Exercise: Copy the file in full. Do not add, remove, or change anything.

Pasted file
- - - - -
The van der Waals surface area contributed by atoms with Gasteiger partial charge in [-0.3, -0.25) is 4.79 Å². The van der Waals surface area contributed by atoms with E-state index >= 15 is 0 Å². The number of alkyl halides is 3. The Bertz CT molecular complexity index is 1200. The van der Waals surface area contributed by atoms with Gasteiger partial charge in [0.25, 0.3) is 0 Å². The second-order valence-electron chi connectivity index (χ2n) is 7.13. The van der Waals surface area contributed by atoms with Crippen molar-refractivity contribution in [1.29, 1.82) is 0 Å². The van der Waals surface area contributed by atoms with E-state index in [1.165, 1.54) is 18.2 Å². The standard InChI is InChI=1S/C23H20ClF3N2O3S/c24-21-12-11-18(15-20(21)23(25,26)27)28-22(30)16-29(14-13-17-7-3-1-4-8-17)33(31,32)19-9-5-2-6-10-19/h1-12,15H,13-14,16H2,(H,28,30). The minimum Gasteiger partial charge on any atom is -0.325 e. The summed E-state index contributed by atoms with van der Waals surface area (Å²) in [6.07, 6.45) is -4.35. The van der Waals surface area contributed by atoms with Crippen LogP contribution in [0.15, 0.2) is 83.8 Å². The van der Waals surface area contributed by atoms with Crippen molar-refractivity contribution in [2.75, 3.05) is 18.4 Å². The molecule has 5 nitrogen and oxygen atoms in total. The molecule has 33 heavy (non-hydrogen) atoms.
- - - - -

The van der Waals surface area contributed by atoms with Gasteiger partial charge in [-0.3, -0.25) is 4.79 Å². The van der Waals surface area contributed by atoms with E-state index >= 15 is 0 Å². The number of alkyl halides is 3. The Bertz CT molecular complexity index is 1200. The van der Waals surface area contributed by atoms with Gasteiger partial charge in [0.25, 0.3) is 0 Å². The second-order valence-electron chi connectivity index (χ2n) is 7.13. The van der Waals surface area contributed by atoms with Crippen molar-refractivity contribution in [1.29, 1.82) is 0 Å². The van der Waals surface area contributed by atoms with E-state index in [1.165, 1.54) is 18.2 Å². The standard InChI is InChI=1S/C23H20ClF3N2O3S/c24-21-12-11-18(15-20(21)23(25,26)27)28-22(30)16-29(14-13-17-7-3-1-4-8-17)33(31,32)19-9-5-2-6-10-19/h1-12,15H,13-14,16H2,(H,28,30). The minimum Gasteiger partial charge on any atom is -0.325 e. The summed E-state index contributed by atoms with van der Waals surface area (Å²) in [6.07, 6.45) is -4.35. The van der Waals surface area contributed by atoms with Crippen LogP contribution in [0.15, 0.2) is 83.8 Å². The van der Waals surface area contributed by atoms with Crippen molar-refractivity contribution in [2.75, 3.05) is 18.4 Å². The molecule has 5 nitrogen and oxygen atoms in total. The molecule has 33 heavy (non-hydrogen) atoms.